Read more >>

Recent News and Activities

LENS appoints new Chair

In March, LENS welcomed Robert McGreevy as chair. Robert, who is Director of ISIS Neutron and Muon Source, has long been a proponent for collaboration between European neutron facilities. Find out more in Meet the People.

Many thanks to Helmut Schober (ILL) for his invaluable contributions as founding chair of the LENS Initiative.

Analytical Research Infrastructures of Europe for the Green Deal: ARIE4GD

LENS is part of the Analytical Research Infrastructures in Europe (ARIE), an association of around 120 research facilities covering neutrons, muons, X-rays, ion beams, electron microscopes, protons and lasers. As part of ARIE, LENS has been involved in the creation of position papers on how Europe’s research infrastructures can contribute to Horizon Europe Missions in general, and to viral and microbial threats in particular. ARIE also submitted a proposal to Horizon 2020 as part of the ‘Green Deal’ call to enable cross-technique facility access for energy storage materials research.

The proposal aimed to open up research infrastructure access through tailored access programmes and the provision of expert advice and assistance to the energy storage community.  This was the first time that such a large collaboration of research infrastructures collaborated to create a network of facility access – an entirely new and exploratory venture.  The proposal scored well with the EU, but is still waiting to hear whether funding will be made available.  

Visit the ARIE website >>

LENS Report on Low Energy Accelerator-driven Neutron Sources

An Ad-hoc Working Group of LENS has published a report on the scope and capabilities of low energy accelerator-driven neutron sources, offering an outlook on how this evolving technology could supplement the ecosystem of neutron sources in Europe.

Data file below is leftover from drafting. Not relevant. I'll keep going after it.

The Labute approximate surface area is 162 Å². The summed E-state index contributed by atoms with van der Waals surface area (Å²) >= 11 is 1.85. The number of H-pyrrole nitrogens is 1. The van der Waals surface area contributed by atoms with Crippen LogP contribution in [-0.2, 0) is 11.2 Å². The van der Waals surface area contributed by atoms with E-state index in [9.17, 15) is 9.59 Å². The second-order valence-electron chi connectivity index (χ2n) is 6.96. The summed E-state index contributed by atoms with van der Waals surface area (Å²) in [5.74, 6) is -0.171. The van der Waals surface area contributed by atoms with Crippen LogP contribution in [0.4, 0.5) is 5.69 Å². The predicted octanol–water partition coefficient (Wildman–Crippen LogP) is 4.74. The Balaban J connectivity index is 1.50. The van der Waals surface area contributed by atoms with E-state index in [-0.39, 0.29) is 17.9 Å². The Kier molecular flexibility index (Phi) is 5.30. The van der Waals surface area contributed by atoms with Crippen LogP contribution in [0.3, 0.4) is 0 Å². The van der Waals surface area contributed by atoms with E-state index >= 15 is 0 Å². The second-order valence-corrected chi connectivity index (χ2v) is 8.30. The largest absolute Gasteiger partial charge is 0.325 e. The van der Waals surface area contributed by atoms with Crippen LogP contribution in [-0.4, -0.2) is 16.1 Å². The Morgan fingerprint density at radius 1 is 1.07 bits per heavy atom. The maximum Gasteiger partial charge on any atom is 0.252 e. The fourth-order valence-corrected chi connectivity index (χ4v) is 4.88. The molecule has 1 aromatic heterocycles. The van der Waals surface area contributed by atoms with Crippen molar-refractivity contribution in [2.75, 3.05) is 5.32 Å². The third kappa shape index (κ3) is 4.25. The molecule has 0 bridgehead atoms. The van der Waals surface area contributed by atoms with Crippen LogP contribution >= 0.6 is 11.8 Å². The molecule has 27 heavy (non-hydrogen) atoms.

Read the report >>

LENS Machine Learning School

In February, over 80 participants attended the online LENS Machine Learning School. The school provided beginner and intermediate coders with an overview of machine learning techniques, alongside neutron- and muon-based applications.

View resources from the Machine Learning School >>

LENS Webinar Series

Join us for the next LENS webinar

10 June, 15:00 CEST
The Wolter optics based neutron microscope
Dr Daniel Hussey - Physical Measurement Laboratory, NIST

Find out more and register >>

Meet the People

LENS Chair - Robert McGreevy

Robert McGreevy started his ‘neutron career’ in 1978 as a PhD student at Oxford University, carrying out experiments at the ILL, the Dido and Pluto reactors at Harwell in the UK, and also the less well known Harwell linac compact neutron source. He then became a postdoc with the specific role of being one of the first users of ISIS. During the 1980’s he developed the Reverse Monte Carlo method for structural modelling, for which he is best known scientifically, enabling the study of disordered in materials ranging from simple liquids to superconductors. In 1992, Robert moved from Oxford to Sweden, becoming Director of the Studsvik Neutron Research Laboratory between 1994 and 2002, when he moved back to the UK to become a Division Head at ISIS. After a year at Oak Ridge National Laboratory, he became Director of ISIS in 2012. He has been actively involved in European collaborations over many years, from being one of the earliest users to benefit from an EU Access programme (at the DR3 reactor in Denmark) to being coordinator of the first NMI3 project.